Short takes on IndieFest standouts
Antiviral (Brandon Cronenberg, Canada, 2012) Yes, that Cronenberg. The spawn of veteran filmmaker David makes an auspicious feature debut with this, uh, Cronenberg-esque body-horror tale. In the stark, gloomy near-future, celebrity worship has become so out of control that healthy people visit special clinics to be injected with diseases gathered from superstars. When he's not offering "biological communion" via shared flu germs plucked from blonde goddess Hannah Geist (Sarah Gadon of Cronenberg Sr.'s 2012 Cosmopolis), medical technician Syd (Friday Night Lights' Caleb Landry Jones) is working black-market deals on the side, peddling illnesses to a sketchy broker who works out of a butcher shop that sells steaks grown from celebrity muscle cells. And if that sounds gross, just know that as Antiviral's clever, sci-fi noir plot twists itself into ever-darker (and gorier) contortions, there's plenty more stomach-turning mad science ahead. You done good, son. Sat/9, 7:15pm; Tue/12, 9:30pm, Roxie.
Berberian Sound Studio (Peter Strickland, UK, 2012) It's the 1970s, and frumpy British sound designer Gilderoy (a flawless Toby Jones) has, somewhat inexplicably, been hired by a flamboyant Italian filmmaker to work on his latest lurid genre piece, The Equestrian Vortex — about a girl who realizes her riding academy is haunted by witches. Any resemblance to 1977's Suspiria is entirely intentional, as writer-director Peter Strickland crafts a meta-horror film that's both tribute to Argento and co. and a freaky number all its own, as Gilderoy begins to realize that the "vortex" he's dealing with isn't merely confined to the screen. Fans of vintage Euro horror will appreciate the behind-the-scenes peek at the era's filmmaking process, as well as Strickland's obvious affection for one of cinema's most oddly addictive genres. Bonus points for the Goblin reference. Fri/8, 9:30pm; Feb. 13, 7:15pm, Roxie.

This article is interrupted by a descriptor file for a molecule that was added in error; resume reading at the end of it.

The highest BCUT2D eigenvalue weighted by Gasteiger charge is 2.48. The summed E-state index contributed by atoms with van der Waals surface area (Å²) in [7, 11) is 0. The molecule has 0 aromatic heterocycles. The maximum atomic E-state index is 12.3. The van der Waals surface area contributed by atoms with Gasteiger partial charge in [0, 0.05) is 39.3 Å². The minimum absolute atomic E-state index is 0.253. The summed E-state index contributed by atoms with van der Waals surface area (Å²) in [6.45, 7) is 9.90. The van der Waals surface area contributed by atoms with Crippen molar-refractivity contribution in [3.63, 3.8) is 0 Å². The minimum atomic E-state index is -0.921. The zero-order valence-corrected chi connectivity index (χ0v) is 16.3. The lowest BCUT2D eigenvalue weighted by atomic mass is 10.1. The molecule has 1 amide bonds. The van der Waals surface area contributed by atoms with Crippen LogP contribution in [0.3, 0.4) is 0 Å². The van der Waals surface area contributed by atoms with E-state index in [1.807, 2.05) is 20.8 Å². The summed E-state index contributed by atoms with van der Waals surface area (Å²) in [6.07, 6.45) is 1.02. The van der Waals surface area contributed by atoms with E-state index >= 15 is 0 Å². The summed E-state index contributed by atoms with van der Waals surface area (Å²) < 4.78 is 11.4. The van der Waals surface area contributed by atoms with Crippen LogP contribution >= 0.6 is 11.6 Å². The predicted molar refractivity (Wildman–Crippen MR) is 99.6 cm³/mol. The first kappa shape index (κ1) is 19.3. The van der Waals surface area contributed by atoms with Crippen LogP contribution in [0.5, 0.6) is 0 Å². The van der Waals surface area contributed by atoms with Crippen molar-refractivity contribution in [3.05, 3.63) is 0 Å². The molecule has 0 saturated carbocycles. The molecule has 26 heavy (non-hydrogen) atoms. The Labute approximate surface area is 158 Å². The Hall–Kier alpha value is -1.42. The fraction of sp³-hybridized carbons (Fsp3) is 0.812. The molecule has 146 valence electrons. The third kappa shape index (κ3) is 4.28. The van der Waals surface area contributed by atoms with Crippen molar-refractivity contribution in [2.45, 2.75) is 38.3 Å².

Bound By Flesh (Leslie Zemeckis, US, 2012) Following up her 2010 burlesque doc Behind the Burly Q, Leslie Zemeckis (wife of Robert, director of 2012's Flight) tackles another subject sprinkled with the tarnished glitter of a bygone era: conjoined twins Violet and Daisy Hilton, vaudeville and film (1932's Freaks) stars who were exploited from birth by a series of shady guardians. When they finally earned their freedom in a landmark emancipation trial, their triumph was short-lived; not only were they ill-equipped to negotiate the perils of show biz on their own, they also suffered from grown-up-child-star syndrome, having tasted a level of fame early in life that they'd never reach again, though not for lack of trying. And, of course, they were conjoined twins — so amplify every possible life obstacle by about a million. Though Bound By Flesh suffers a bit from its limited source materials — be prepared to see the same photos of the Hiltons used over and over throughout the film — it nonetheless tells a tragic, fascinating, and utterly unique tale. Feb. 16, 5pm; Feb/ 17, 2:45pm, Roxie.